Calling Out Our Roles in Perpetuating Normalized Injustice.
Just two days after the presidential election result, and students in my regularly scheduled classes seemed lifeless and downtrodden, defeated and deflated. They had no questions, no thoughts for discussion, because their world had let them down. Somehow they had thought one vote would do it all, but I told them that it was never just about this election.
The dog whistles coming from Clinton's opponent (and his tacit supporters) were sounding the very racialization, sexist anxiety, and empowered prejudice that has festered in the U.S. since before its founding. It's a fundamentalist voice that hides behind economic anxiety and patriotism, while minoritizing, marginalizing, and dehumanizing many of the very people who seek to make this union more perfect. Hate speech and its accompanying mob violence, vigilante aggression, structural injustices, and covert, normalized language of biological inferiority have never been fully denounced in this country, and that is the true shame of this moment.
Anyone clambering to declare "I am not a racist", has likely been unwilling to examine their participation in and benefit from structural inequity. For those of us who think we couldn't possibly be racist, sexist, ableist, class-ist, or otherwise, how do we treat people who (don't) look or sound like us? How much are our lowered expectations, dismissals, fears, and misunderstandings communicated in words like minority, wife, gay, ugly, unattractive, ghetto, poor, weak, foreign? What behaviors do we need to change, along with our language? How can we encourage each other to change?
My students looked so dejected, some close to tears. But this wasn't the time to tap out, I insisted. Now, more than ever, we needed to learn from this election, and from each other. We need to listen, reach out, and work together for social and structural change. And with that, I began preparing us for a visit to Serenity House, a community house and support center in North Philadelphia, where we would have a conversation with community partners about neighborhood activism and identity.
Centering the Stories of People of Color and Women in Models of Leadership.
From the sidewalk, we had also been unable to see the solar panels installed on the house's roof, part of an ongoing, community-led project and sustainability business for economic development called Serenity Soular. Before entering the house and meeting with several neighborhood residents, we couldn't know the tremendous pride they had in their community, their shared investment in intergenerational learning, and their commitment to make a difference.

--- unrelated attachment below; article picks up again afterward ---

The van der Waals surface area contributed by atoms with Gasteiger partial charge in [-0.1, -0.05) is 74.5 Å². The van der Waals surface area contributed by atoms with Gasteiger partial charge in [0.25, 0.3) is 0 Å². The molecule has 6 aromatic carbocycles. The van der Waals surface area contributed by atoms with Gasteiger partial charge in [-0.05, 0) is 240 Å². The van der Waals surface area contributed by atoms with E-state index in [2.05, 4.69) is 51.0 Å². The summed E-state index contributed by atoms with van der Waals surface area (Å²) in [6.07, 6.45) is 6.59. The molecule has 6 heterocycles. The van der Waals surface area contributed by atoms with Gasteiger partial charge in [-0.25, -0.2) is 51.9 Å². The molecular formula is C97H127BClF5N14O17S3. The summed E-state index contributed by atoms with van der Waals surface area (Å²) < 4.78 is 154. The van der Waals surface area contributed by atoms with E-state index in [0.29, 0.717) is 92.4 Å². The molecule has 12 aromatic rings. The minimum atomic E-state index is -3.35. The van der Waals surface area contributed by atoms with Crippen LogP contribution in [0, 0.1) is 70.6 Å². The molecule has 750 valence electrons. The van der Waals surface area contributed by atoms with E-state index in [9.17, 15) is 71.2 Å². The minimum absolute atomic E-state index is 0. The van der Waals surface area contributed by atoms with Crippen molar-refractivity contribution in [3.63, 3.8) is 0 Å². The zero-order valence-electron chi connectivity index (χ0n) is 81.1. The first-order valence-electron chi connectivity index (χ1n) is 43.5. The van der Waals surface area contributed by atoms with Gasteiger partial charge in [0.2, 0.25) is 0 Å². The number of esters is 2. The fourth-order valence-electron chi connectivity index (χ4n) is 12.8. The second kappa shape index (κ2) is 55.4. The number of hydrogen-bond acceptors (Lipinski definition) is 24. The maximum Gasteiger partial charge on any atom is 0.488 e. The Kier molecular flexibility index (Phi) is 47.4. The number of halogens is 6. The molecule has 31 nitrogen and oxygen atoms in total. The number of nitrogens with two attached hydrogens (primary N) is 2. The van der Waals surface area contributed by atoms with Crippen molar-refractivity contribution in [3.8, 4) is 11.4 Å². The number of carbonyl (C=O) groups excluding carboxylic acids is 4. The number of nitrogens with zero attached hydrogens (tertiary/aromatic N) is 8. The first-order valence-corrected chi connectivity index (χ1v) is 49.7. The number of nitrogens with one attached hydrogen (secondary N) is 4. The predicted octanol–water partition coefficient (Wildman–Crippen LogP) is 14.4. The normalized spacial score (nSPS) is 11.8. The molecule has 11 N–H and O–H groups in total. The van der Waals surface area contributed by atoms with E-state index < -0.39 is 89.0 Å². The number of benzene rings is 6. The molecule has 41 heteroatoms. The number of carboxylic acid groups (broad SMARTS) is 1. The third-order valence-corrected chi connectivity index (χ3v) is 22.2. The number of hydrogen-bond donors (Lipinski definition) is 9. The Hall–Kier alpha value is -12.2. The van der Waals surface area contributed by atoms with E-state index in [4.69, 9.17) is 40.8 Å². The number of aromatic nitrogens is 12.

Inside Serenity House, we sat in the living room to introduce ourselves, and began by talking with .O, resident community activist. She encouraged us to listen to one another, and invited several of her neighbors to join the conversation.
"You happen to be my hope. You are my future.
You are who we have been working for."
- .O, community activist, Serenity House
"Every city should have a Department of Solar Energy."
- Ky, community activist, Serenity House
In sharing her own journey in confronting anxieties about the changing slang of younger generations, and deliberately adapting her behavior to a language of openness and collaboration, .O was modeling for us the many different forms that leadership can take. Self-reflective healing, listening, communicating, and collaborating were ways of leading by doing. At the same time, centering the stories of people of color, and women, was an important part of pushing back against our comfort with Whiteness and maleness in charge. It was a lesson that all of my students could learn from, myself included.
Showing Up, Saying "Hi," and Working With New Community Partners.
Then, by a further reticence to see the interconnectedness of our anxieties around change, communication, and difference, we couldn't understand the systemic nature of inequality. "It's the invisible that creates the visible," .O explained.
We ended our visit to Serenity House in breakout groups for interviews with our new community partners, and a brief walking tour of the neighborhood off of Lehigh Ave. We learned that our new friends have been lawyers and witnesses in high school Mock Trial events, undergone extensive training in solar energy science, and put countless hours into confronting and expanding their own worldviews. We are more alike than different, and there is hope for change if we are willing to work for it.
This week, when we return to class, we will have already begun the important work of self-reflective growth, learning, and action. That is how our country has come this far, and it is how we will continue to move forward and share our resources in dismantling structural injustice and normalized bigotry. It was never our choice to connect with and learn from the Serenity House community, it was our responsibility. It's not my choice to call out bigotry, it's my responsibility. There are many ways to be a leader, but self-reflective change may be the most important.